No. 987
March 13, 2019

About The UjianNasional

Author, commentator, influencer. "The Consigliere." Editor-in-Chief of .

Peter DeLorenzo has been in and around the sport of racing since the age of ten. After a 22-year career in automotive marketing and advertising, where he worked on national campaigns as well as creating many motorsports campaigns for various clients, DeLorenzo established on June 1, 1999. Over the years DeLorenzo's commentaries on racing and the business of motorsports have resonated throughout the industry. Because of the burgeoning influence of those commentaries, DeLorenzo has directly consulted automotive clients on the fundamental direction and content of their motorsports programs. DeLorenzo is considered to be one of the most influential voices commenting on the sport today.

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September 9, 2009

It's time for a new idea.

By Peter M. De Lorenzo

(Posted 9/8, 9:30am) Detroit.
After pleading, cajoling and pounding some visionary thinking into the powers that be in various racing series both here and abroad about making racing relevant again, I'm tired of waiting.

It's time to come up with a new formula.

No, I'm not going to resurrect the Can-Am, but I am going to resurrect the spirit of that famed series for an all-new series that needs to be and should be created.

This series would be based on the simple premise of "run what you brung" only with one crucial difference - fuel economy. Managing fuel would be an integral part of the short rule specification package because if racing is ever going to regain its rightful place as the tip of the technological spear - and the leading developer of advanced technologies for our future production cars - then fuel management must be the focus of the series.

The WON road racing series - which stands for Wide Open Now - would have a very simple rules package consisting of:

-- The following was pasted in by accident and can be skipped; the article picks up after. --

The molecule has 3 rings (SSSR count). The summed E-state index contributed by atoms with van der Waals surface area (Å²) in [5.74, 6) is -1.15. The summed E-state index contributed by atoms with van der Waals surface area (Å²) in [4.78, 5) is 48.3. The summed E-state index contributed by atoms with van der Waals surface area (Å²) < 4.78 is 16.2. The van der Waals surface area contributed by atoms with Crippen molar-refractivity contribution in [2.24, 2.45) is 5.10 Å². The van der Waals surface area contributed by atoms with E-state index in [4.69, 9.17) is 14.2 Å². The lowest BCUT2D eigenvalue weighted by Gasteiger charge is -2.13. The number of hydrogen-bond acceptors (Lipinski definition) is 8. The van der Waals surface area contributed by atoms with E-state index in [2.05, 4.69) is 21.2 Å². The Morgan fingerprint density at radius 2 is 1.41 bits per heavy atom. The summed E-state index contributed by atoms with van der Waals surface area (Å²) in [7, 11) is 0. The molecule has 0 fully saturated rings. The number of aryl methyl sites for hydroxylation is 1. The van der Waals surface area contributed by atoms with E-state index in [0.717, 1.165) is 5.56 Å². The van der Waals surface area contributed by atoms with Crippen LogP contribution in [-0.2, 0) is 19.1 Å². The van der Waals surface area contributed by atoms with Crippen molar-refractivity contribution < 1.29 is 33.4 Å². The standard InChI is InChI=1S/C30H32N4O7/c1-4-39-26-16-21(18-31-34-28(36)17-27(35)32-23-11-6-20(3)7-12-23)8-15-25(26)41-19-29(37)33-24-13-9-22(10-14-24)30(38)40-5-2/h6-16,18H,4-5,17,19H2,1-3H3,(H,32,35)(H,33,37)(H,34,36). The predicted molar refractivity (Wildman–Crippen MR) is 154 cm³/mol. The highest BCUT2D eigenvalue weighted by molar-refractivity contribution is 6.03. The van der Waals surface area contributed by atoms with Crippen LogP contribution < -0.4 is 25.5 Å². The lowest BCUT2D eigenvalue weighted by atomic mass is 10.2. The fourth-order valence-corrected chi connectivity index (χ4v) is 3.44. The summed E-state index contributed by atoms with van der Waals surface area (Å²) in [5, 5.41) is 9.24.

A dimensional size limit - or "box" - that the car would have to fit into.

A fuel efficiency minimum that has to be achieved over the entire course of a race weekend of 15 miles per gallon - with adjustments in that requirement to take into account alternative fuel densities, electric power, etc.

And one more key element, a driver must be in actual control of the operation of the racing machine on the track, in other words, no remote control "driver-less" cars would be allowed. (I'm all for the advanced development of our remote-controlled aircraft for the military, but for the race track? Not. So. Much.)

Everything else would be as we like to say, "free."

Movable aerodynamic devices? As long as they fit in the dimensional envelope, fine. Engines, transmissions, braking systems? All open. The materials used? Engineers would have to figure it out. Manufacturers would be encouraged to route a chunk of their R&D programs into this series, because lessons learned in it would benefit all of us - and our production vehicles - down the road.

This new road racing series would run from late summer through the fall - in an homage to the original Can-Am series schedule - and it would consist of 200-mile road races. The opener would be at Elkart Lake's Road America, of course, with other tracks like Watkins Glen, Mosport, Mont-Tremblant/St. Jovite, Road Atlanta and Barber Motorsports Park considered for the schedule. The finale would be at Laguna Seca (Mazda Raceway).

It would be fascinating to watch the explosion of creativity involved if manufacturers around the world embraced this new series. Visionary ideas would be tried, interesting approaches would be attempted, and racing fans would be intrigued - and entertained.

And remarkably enough, the car and driver combination that delivers the most speed with efficiency would win, as it should be.

If I've said it once I've said it 1,000 times for going on four years now: It's time to press the "reset" button for racing.

It's time to exploit new frontiers and push new envelopes in the quest to deliver ultra-high-performance with efficiency.

And it's time to quit talking about it and get this new idea on the road.


See another live episode of "Autoline After Hours" hosted by Autoline Detroit's John McElroy, with Peter De Lorenzo and friends this Thursday evening, September 10, at 7:00PM EDT at .

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Publisher's Note: As part of our continuing series celebrating the "Glory Days" of racing, we're proud to present another noteworthy image from the Ford Racing Archives. - PMD

(Courtesy of the Ford Racing Archives)
Riverside, California, 1966. Mario Andretti (No. 1 Lola T70-Ford) at speed in his specially-prepared Lola - with an "experimental" 427 cid Ford engine equipped with a semi-automatic transmission - in the L.A. Times Grand Prix, at the famed Riverside International Raceway.